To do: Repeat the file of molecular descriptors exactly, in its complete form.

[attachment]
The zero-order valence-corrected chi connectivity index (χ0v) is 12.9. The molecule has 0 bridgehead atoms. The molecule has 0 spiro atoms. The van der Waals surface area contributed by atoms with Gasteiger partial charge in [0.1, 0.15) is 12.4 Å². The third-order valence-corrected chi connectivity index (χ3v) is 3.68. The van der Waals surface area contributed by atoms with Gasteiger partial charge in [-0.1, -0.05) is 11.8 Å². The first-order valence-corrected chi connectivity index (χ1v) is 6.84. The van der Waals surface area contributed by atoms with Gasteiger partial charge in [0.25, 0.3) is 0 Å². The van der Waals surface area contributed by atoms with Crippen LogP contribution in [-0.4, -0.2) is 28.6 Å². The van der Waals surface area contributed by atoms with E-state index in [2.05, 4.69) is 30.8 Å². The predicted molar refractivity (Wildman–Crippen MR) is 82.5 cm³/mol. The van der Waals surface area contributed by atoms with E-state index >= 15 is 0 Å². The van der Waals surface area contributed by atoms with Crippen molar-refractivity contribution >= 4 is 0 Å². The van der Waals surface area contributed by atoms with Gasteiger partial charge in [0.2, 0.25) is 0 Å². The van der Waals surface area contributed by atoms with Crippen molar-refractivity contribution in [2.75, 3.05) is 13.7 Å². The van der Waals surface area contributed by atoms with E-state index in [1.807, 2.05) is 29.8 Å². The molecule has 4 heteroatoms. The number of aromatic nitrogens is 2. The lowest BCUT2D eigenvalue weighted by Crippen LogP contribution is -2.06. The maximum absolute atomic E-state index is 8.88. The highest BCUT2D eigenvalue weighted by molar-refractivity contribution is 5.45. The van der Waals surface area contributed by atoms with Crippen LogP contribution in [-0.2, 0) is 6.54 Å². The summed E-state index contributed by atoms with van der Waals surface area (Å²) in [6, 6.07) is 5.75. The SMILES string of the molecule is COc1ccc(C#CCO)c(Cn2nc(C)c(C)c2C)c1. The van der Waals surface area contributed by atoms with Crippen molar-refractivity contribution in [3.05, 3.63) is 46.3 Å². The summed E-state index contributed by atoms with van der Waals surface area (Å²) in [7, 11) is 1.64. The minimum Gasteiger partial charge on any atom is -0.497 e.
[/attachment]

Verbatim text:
The zero-order valence-corrected chi connectivity index (χ0v) is 12.9. The molecule has 0 bridgehead atoms. The molecule has 0 spiro atoms. The van der Waals surface area contributed by atoms with Gasteiger partial charge in [0.1, 0.15) is 12.4 Å². The third-order valence-corrected chi connectivity index (χ3v) is 3.68. The van der Waals surface area contributed by atoms with Gasteiger partial charge in [-0.1, -0.05) is 11.8 Å². The first-order valence-corrected chi connectivity index (χ1v) is 6.84. The van der Waals surface area contributed by atoms with Gasteiger partial charge in [0.25, 0.3) is 0 Å². The van der Waals surface area contributed by atoms with Crippen LogP contribution in [-0.4, -0.2) is 28.6 Å². The van der Waals surface area contributed by atoms with E-state index in [2.05, 4.69) is 30.8 Å². The predicted molar refractivity (Wildman–Crippen MR) is 82.5 cm³/mol. The van der Waals surface area contributed by atoms with E-state index >= 15 is 0 Å². The van der Waals surface area contributed by atoms with Crippen molar-refractivity contribution >= 4 is 0 Å². The van der Waals surface area contributed by atoms with Gasteiger partial charge in [0.2, 0.25) is 0 Å². The van der Waals surface area contributed by atoms with Crippen molar-refractivity contribution in [2.75, 3.05) is 13.7 Å². The van der Waals surface area contributed by atoms with E-state index in [1.807, 2.05) is 29.8 Å². The molecule has 4 heteroatoms. The number of aromatic nitrogens is 2. The lowest BCUT2D eigenvalue weighted by Crippen LogP contribution is -2.06. The maximum absolute atomic E-state index is 8.88. The highest BCUT2D eigenvalue weighted by molar-refractivity contribution is 5.45. The van der Waals surface area contributed by atoms with Crippen LogP contribution in [-0.2, 0) is 6.54 Å². The summed E-state index contributed by atoms with van der Waals surface area (Å²) in [6, 6.07) is 5.75. The SMILES string of the molecule is COc1ccc(C#CCO)c(Cn2nc(C)c(C)c2C)c1. The van der Waals surface area contributed by atoms with Crippen molar-refractivity contribution in [3.05, 3.63) is 46.3 Å². The summed E-state index contributed by atoms with van der Waals surface area (Å²) in [7, 11) is 1.64. The minimum Gasteiger partial charge on any atom is -0.497 e.